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Treepol

@Geoff I like your Big Year philosophy to aim for 150 good photos, post chronologically and hold off for better images if possible. I posted a few OK images in December 2017 and hope for better shots of local birds this year.

 

Great start with the Nankeen Kestrel and Tawny Frogmouth, excellent eye shot of the Tawny Frogmouth.

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3. Eastern Osprey (Pandion cristatus) ~ Captured whilst on a family vacation in Queensland. I haven't seen an Osprey where I live for a number of years.

The first 3 images are full frame the other 2 small crops. I was amazed how close I got to this bird when it landed on a small beach in an isolated cove.

Osprey_G8A9432.thumb.jpg.e186b1aaa48d81e1cb31a145567d8fa1.jpgOsprey_G8A8984.thumb.jpg.263367dbd6f5a9c70ce7c91e6973f369.jpg

 

A tricky exposure problem. To keep from blowing the lighter area of the head out I had to heavily underexpose the sky.

Osprey_G8A9920.thumb.jpg.ee03ed083380037175aab430bf43c834.jpgOsprey_G8A9909.thumb.jpg.1fd44e9bf4ffc2766fed983a6eb026f7.jpgOsprey_G8A9965.thumb.jpg.7cded91294571c1e82de7d9977424b9d.jpg

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4. Brahminy Kite (Haliastur indus) Same location as the ospreys.

 

Less than ideal conditions ~ Very strong afternoon light.

Brahminy-Kite_G8A9196.thumb.jpg.ec3dd422e6e01ccbdbd66d456943829a.jpg

Scruffy individual

Brahminy-Kite_G8A9236.thumb.jpg.7836cb9ce95ec05f2be694d99fc7ef23.jpg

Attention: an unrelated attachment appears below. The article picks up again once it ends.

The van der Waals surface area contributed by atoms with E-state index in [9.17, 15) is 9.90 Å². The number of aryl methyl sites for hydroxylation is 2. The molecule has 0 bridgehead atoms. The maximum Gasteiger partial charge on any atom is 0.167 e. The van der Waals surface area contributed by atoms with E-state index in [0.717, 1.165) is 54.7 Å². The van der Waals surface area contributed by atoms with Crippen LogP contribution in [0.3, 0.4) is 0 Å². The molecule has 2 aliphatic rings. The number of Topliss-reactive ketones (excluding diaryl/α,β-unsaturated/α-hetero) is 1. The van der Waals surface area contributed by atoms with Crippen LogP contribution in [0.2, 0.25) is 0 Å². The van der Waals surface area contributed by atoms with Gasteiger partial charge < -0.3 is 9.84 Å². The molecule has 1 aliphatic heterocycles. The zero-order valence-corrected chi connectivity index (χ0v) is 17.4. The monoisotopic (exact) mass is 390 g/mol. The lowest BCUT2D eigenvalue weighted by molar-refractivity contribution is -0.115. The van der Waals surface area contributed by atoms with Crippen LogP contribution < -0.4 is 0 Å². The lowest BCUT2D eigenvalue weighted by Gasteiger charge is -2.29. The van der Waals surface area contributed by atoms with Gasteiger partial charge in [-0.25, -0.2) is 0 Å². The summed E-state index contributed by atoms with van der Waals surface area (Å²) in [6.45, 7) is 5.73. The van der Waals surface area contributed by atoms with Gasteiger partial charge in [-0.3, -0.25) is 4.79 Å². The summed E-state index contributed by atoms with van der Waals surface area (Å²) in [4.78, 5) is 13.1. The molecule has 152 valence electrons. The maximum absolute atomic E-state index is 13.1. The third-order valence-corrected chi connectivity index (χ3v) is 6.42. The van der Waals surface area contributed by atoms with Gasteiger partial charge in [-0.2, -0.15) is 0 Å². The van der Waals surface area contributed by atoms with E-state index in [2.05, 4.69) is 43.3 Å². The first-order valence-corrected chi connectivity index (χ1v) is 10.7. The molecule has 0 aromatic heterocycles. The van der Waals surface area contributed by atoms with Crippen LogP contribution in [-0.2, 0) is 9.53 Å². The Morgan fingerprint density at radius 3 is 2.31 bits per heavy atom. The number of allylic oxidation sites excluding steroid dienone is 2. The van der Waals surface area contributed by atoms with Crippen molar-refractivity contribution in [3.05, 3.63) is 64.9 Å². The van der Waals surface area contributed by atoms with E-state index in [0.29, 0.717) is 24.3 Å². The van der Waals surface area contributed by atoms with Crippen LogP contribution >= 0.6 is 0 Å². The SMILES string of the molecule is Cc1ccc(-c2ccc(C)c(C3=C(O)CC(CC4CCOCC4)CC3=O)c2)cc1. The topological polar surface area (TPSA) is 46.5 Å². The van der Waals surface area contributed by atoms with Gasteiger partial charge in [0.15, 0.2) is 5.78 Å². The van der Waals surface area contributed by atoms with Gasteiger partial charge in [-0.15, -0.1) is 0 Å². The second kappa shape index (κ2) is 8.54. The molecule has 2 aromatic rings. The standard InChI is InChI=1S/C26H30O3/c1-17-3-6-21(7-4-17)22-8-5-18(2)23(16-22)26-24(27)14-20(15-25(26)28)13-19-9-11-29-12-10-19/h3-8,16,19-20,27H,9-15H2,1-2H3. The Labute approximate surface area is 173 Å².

Roosting pair, backlit.

Brahminy-Kites_G8A8762.thumb.jpg.27c97338bb6020cbc01b9d05ab079218.jpg

 

 

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5. Eastern Reef Egret (Egretta sacra)  ~ Grey Morph. Still in Queensland. My consolation prize. This bird landed on a rockshelf where I was waiting for tattlers that were there the previous day (when I didn't have my camera) but were a no show.

Eastern-Reef-Egret_G8A8861.thumb.jpg.84c91d2688acc1df912ba0b796330e0e.jpg

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One day also we will adopt same BY/photo philosophy :)! Until then I will enjoy in your photos. When you say full frame (= no cropping) having data of body & lens is useful to understand how close the birds were.

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44 minutes ago, xelas said:

When you say full frame (= no cropping) having data of body & lens is useful to understand how close the birds were.

 

Yes, good point.  All of the above were taken with a walk around setup. A 7D ii with 100-400mm lens. Most images were at 400mm.

The osprey on beach was at 370mm (592mm equivalent FOV) . The frogmouth in tree was at 150mm (240mm), though I've taken images of them with a 100mm macro. Now that January school holidays are over and the extended family has gone home I will do some photography with the 1DX ii with usually 600mm + 1.4TC attached and I don't need to get/want so close. 

Edited by Geoff
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@Geoff - I've been looking forward to this thread and it doesn't disappoint. Great photos as always